For the entire time I’ve had him, Bartleby has been anxious in the car. He whimpers, he fusses, he climbs around, he tries to get into my lap while I drive or escape from his carrier if I’ve used it. It makes sense–one day last summer, his people must have stuck him in a car and then dropped him off all alone, totally throwing his world into chaos, so it’s not as if it’s unreasonable for him to be worried about car rides. Dogs remember trauma, even if they don’t exactly remember the details.

When we went on vacation, I figured he’d calm down. An hour or two on the road, and he’d relax.

Not so much.

Writing about it now, it does seem a little optimistic of me, but I thought he’d get tired and go to sleep. And the RV was nice and big with plenty of places for a dog to nap, especially for a dog who likes to hide in small spaces. Under the table, behind the bed, on the floor of the passenger-side seat–lots of options.

Instead he cried and fussed and tried to get in my lap and was a general pain for days. He made himself thoroughly unpleasant to R, growling and snapping at him when I was driving. He also had ear infections for which he needed daily ear cleanings and ear drops and he was miserable about those. He wound up biting me once, actually drawing blood, when I was trying to hold him still and I finally had to muzzle him twice daily. Eesh.

But I persevered, of course, and we were on the road, so it wasn’t as if I could change plans, and when he was mean to R, I made sure to be super-nice to R, petting his arms and talking softly to him. R thought that was creepy, I think, but Bartleby needed to see that R outranked him in our pack and that growling at R meant R got attention and love. That was my theory, anyway.

I think it was a good theory. By the time we were driving home, Bartleby had relaxed. His favorite seat was the front passenger side. He’d curl up in it and sleep, then stand up on his back legs, peek out the window, check the road, then lie back down and go back to sleep again. He stopped whimpering and while he didn’t exactly get easy about his ear drops, I don’t have to muzzle him every time anymore. And he stopped growling at R, as far as I can judge.

And I think my optimism has been rewarded. Now that we’re at home, Bartleby is being a sweetheart. Over the course of the year that he’s been with me, he relaxed a lot. He went from constantly hiding to generally hanging out with us. He’s a lap dog, and loves to be held and petted, but he also… well, expects to be ignored, if that makes sense. He’s a self-sufficient little guy. (Not literally, obviously–he does not go out hunting his own dinner.) In the last week, though, he seems to have gone from a reserved affection to decided fondness. Nothing like Zelda’s level of devotion, of course–Zelda is the poster girl for unconditional doggie adoration. But a notch up. So much so that he is now (for the first time) responding to his name when called, sitting down upon command whether or not I have dinner in my hand, and every once in a while tentatively licking me. I would think it cute how careful he is with his kisses, if I didn’t mostly think it’s sad that he’s so cautious.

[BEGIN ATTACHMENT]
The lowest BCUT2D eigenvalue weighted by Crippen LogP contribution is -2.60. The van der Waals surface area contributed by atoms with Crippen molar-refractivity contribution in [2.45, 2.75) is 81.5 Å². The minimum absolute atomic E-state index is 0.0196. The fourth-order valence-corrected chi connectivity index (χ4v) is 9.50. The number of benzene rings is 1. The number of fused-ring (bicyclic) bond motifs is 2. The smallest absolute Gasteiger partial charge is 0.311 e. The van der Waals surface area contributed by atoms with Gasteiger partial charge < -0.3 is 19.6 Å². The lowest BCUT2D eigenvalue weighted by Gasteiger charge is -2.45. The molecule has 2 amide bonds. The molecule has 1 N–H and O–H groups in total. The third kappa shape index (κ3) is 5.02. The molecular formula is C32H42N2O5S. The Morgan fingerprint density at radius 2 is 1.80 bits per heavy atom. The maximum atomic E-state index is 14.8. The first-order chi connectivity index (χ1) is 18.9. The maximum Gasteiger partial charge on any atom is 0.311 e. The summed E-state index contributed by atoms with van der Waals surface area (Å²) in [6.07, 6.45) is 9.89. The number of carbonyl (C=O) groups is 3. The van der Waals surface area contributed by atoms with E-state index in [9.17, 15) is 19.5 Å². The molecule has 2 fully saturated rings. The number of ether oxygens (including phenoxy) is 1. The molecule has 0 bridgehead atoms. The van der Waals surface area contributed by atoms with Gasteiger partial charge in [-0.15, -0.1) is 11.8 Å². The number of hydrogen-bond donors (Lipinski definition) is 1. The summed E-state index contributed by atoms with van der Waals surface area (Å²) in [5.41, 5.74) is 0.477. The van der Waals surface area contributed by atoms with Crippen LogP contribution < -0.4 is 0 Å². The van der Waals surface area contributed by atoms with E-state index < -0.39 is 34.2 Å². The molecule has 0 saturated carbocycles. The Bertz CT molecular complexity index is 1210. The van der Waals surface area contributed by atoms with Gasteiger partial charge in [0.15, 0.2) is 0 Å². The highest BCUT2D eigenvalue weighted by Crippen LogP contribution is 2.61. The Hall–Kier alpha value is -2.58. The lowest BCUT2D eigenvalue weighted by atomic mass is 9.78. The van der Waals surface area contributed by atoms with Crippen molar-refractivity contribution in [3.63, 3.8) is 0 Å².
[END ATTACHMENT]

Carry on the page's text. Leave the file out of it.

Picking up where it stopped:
He’s still getting ear drops and he still hates it, but he watches me and listens to me, and mostly puts up with it. Such a good dog he is.

In a related R story, R found a Yorkie in the road the other day. No tag, no collar, tangled fur. He made his friend stop her car so he could get out and get the dog out of the road and then they wandered door to door for a bit looking for an owner. And/or someone who would take the dog off their hands. He said he spent the whole time with a deep fear that he was going to wind up bringing the dog home with him and that we would end up with four dogs living with us. I think maybe he’s afraid that I’m turning into the dog version of the crazy cat lady. But eventually an owner came out of a house and claimed the Yorkie, so with much relief, he was free. He told me this story and I laughed, as I was meant to, but afterwards, I was so ridiculously filled with pride. He stumbled across a lost dog and he didn’t just leave it in danger or to be someone else’s problem. He took the time to make sure the dog was safe. Such a good boy he is.